The Day of Atonement – Yom Kippur. In Rabbinic literature it is just known as Yoma – the day, the most sacred day on the Jewish calendar. Biblical dating is the tenth day of the seventh month. It culminates in rabbinic tradition known as “the Days of Awe”. It begins with the sounding of the shofar, the wake-up call, then 10 days of repentance, introspection, seeking God, asking for forgiveness and then the Day of Atonement, when traditional Jews and even secular Jews will fast for more than 24 hours, will spend many hours in the synagogue in the evening of Yom Kippur and then during that day, asking for forgiveness, confessing sin. The scripture calls on the children of Israel as a whole to afflict themselves, to humble themselves, which has been understood almost universally through the centuries as meaning to fast. Then there is a turning from sin but the heart and soul of the biblical ceremony focuses on the high priest and different animals of sacrifice and in particular two goats.
We read it in Leviticus 16:7-10 lay out these two goats. Then it says in Leviticus 16:15-16 “Then he shall kill the goat of the sin offering that is for the people and bring its blood inside the veil and do with its blood as he did with the blood of the bull, sprinkling it over the mercy seat and in front of the mercy seat. Thus shall he make atonement for the Holy Place, because of the uncleanness of the people of Israel and because of their transgressions, all their sins. And so shall he do for the tent of meeting, which dwells with them in the midst of their uncleanness.” There is one goat that is sacrificed and this goat is for atonement and cleansing, the cleansing of the Holy Place itself which is defiled, the tabernacle and the temple, because it’s in the midst of the people of Israel. It gets defiled, it gets uncleaned. It would be just like if you’re in the midst of a group of smokers, you don’t smoke yourself but when you leave, you smell like smoke, you smell like cigarettes because you’re around it. The concept is that Israel’s sin would then pollute the Holy Place, which needed to be cleansed because of Israel’s sin. One goat for atonement, for cleansing of sin and then the other goat which is sent into the wilderness.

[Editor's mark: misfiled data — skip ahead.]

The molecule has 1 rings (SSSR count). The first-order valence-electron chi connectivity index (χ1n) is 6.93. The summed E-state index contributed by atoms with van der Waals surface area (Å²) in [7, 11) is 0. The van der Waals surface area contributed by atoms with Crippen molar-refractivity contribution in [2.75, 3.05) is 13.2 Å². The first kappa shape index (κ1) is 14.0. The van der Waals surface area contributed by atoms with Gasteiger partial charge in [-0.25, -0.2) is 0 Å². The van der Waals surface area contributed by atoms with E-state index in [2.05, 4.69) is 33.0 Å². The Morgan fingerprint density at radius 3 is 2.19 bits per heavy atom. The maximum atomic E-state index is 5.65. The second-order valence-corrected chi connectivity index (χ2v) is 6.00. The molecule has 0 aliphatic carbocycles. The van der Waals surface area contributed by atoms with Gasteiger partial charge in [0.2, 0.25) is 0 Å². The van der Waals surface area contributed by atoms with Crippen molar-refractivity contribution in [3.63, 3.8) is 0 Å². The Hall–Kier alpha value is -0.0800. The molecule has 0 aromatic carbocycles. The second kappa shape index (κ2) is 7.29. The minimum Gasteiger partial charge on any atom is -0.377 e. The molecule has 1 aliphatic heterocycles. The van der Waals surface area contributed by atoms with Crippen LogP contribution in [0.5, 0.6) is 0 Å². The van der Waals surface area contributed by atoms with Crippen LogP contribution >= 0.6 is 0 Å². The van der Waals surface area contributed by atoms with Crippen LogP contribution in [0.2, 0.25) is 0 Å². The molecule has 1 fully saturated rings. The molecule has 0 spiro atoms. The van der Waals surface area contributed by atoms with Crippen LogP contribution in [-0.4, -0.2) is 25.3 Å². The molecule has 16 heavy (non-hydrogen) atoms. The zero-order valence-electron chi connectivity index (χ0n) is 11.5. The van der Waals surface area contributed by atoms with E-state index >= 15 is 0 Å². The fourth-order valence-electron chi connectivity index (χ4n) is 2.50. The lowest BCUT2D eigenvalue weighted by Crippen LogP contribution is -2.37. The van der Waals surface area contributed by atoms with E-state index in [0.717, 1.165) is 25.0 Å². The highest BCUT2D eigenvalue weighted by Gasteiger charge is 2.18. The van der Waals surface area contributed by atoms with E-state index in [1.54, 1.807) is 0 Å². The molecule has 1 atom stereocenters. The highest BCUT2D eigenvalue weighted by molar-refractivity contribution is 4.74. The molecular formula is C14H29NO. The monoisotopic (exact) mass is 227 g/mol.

Leviticus 16:20-22 “And when he has made an end of atoning for the Holy Place and the tent of meeting and the altar, he shall present the live goat. And Aaron shall lay both his hands on the head of the live goat and confess over it all the iniquities of the people of Israel and all their transgressions, all their sins. And he shall put them on the head of the goat and send it away into the wilderness by the hand of a man who is in readiness. The goat shall bear all their iniquities on itself to a remote area and he shall let the goat go free in the wilderness.” This is a picture of substitution. it’s a picture that we see throughout the scriptures, substitutionary atonement – the innocent taking the place of the guilty. With some of the animal sacrifices, the worshiper himself would lay his hand on the animal, confess his sins over the animal and then that animal would be killed. What a clear picture of one life being substituted for another. That’s what happens on atonement. They have atonement – one goat dying – and the other goat carrying the sins, iniquities, transgressions of the children of Israel into the wilderness. It ended up being called the scapegoat because it was the goat that escaped into the wilderness.
With the destruction of the temple which God tells us explicitly in 2 Corinthians 7 would be because of Israel’s transgressions and the destruction of the temple would be God’s rejection of his people. It would be a judgment on that whole system. The second temple has been destroyed since 70 AD, almost 2000 years ago. Traditional Jews think about it and mourn over it every single day. Traditional Jews from as long as 2000 years ago have not been able to carry out the command of the Day of Atonement, which means either there is no national atonement for Israel or God has brought about a better way and declared judgment on our sin and our guilt and yet displayed his mercy. That’s what we need to see. Our repentance is important but without a substitute carrying our sins away, without a substitute cleansing us, without a substitute taking our place, there is no atonement according to the Hebrew Scriptures. You can read them from beginning to end and you’ll see that God never instituted anything to take the place of the sacrifices and the goats on the Day of Atonement but he did provide us with a better way. He did provide us with the fulfillment, that which the goats, that which the day of atonement was pointing to, that which the sacrificial system was pointing to, namely that the Messiah would come, the perfectly righteous one, and he would be, as it says in Isaiah 53, an “asam” (Hebrew for “guilt offering”) to take our sins. He would be our substitute, the perfectly righteous one whose merit was enough to pay for the sins of the whole world. He would take our place dying on the cross and thereby carrying away our sins and fulfilling the images of both of these goats.